Unwives Tales

This morning a cardinal alighted on one of our patio chairs, his feathered tail bobbing like a lure. As a girl I would've held my breath, beginning a silent recitation of the alphabet. I'd read in an enormous tome of American folklore - one of many acquisitions from school book sales, where I'd find the book with the best amount of pages for my (mother's) buck - that when you saw a red bird land, the letter on your lips at the moment he flew away again was the first letter of the last name of the man you were going to marry. I would never have admitted to cheating, but the haste with which I spoke my As, Bs, and Cs or the languid lines of L and M and N and O and P had everything to do with the unlucky classmate I fancied and nothing with the familiar melody of the alphabet.

My romantic superstitions were not restricted to girlhood. In high school I bent the tabs off of Dr. Pepper cans while repeating the same, and kept a chain of letters on a cord around my neck, spelling the name of my beloved. Why pearls when you can have aluminum? K and I also revisited the book, our Avonlea sensibilities satisfied by the sweetest temptation of them all: swallow a thimble full of salt before bed, and dream of the man you will marry bringing you a glass of water.

I imagined, so ardently did I love at sixteen, that he would bring me whole lengths of rivers in his arms.

And so we did just that, of course, not the stupidest thing we'd ever done but certainly the thing with the farthest reaching consequences. Though I did not learn to cook for years, it was many years even after that I would consent to season anything with salt. We didn't see anything, and none of these boys grew up to be the man I married.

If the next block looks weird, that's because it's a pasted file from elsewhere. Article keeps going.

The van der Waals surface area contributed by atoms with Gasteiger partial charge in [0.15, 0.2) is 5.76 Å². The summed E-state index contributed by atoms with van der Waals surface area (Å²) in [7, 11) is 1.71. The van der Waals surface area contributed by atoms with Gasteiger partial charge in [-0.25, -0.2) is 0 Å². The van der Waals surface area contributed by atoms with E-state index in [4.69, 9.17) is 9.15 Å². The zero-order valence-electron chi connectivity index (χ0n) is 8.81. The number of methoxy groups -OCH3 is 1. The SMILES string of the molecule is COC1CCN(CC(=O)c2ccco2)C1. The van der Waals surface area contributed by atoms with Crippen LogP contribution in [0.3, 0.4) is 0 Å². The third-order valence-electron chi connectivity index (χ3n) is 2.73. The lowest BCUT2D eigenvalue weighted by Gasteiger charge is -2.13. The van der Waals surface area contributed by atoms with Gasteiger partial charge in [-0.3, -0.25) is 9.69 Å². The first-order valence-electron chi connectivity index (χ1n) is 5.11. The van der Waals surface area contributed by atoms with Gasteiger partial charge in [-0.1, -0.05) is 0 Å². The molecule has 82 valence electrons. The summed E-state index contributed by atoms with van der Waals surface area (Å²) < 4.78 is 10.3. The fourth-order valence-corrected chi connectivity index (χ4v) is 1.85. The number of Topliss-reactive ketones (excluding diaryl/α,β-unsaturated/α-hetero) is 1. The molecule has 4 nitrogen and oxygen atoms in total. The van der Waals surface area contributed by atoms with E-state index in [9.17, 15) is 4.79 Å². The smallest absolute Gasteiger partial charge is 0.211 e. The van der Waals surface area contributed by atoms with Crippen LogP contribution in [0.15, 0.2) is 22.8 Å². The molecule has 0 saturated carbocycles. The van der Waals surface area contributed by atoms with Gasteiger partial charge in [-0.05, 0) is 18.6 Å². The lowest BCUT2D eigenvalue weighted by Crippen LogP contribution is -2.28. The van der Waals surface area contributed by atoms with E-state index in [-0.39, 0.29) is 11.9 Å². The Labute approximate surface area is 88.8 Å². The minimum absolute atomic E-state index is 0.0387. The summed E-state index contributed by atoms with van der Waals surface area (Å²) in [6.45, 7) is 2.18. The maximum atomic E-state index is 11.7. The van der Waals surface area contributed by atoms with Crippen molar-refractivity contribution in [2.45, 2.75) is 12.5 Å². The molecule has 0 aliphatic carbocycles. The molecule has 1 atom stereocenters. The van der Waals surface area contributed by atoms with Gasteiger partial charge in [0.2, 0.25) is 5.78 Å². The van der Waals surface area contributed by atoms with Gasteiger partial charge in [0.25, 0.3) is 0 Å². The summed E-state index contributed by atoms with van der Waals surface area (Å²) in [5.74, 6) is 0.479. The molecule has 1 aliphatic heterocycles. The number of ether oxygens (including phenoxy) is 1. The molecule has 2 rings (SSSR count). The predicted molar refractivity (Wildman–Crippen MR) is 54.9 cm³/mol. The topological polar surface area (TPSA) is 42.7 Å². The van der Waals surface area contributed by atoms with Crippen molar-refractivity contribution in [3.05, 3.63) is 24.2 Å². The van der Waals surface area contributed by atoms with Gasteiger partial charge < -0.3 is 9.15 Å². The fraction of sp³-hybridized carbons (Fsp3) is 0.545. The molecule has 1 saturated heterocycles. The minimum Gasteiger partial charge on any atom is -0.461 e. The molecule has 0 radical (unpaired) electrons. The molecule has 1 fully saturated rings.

No matter how much growing up I do, there are still so very many ways to be foolish about love.

Greased Lightnin'

My general malaise regarding my CD collection has driven me of late to FM radio, though there are little gems to be had. Namely, the sweet nostalgia that launched me from the confines of my car into the street artist exaggerations of the opening credits of Grease. The movie was a perennial favorite of my childhood and adolescence, though I haven't seen it in years and found the ending bittersweet with every subsequent viewing as a teenager. Sandy and Danny float off in their car, singing and cuddling and sweet, but where are they going? As a child I was content that they were together, mouths busy with kissing and made-up words. At a sober seventeen, I knew they wouldn't be together forever, and even if they were so cursed, they'd just get married, have babies, and argue over who was meant to do the vacuuming. Love wasn't something experienced by my contemporaries, I felt, or worthy of any more of my attention than could be diverted from the truly important things: college, graduate school, and a killer job writing for a magazine. I wasn't picky about where I went to school or which magazine I'd write for, only when all of these things needed to happen, and the answer was Right Away.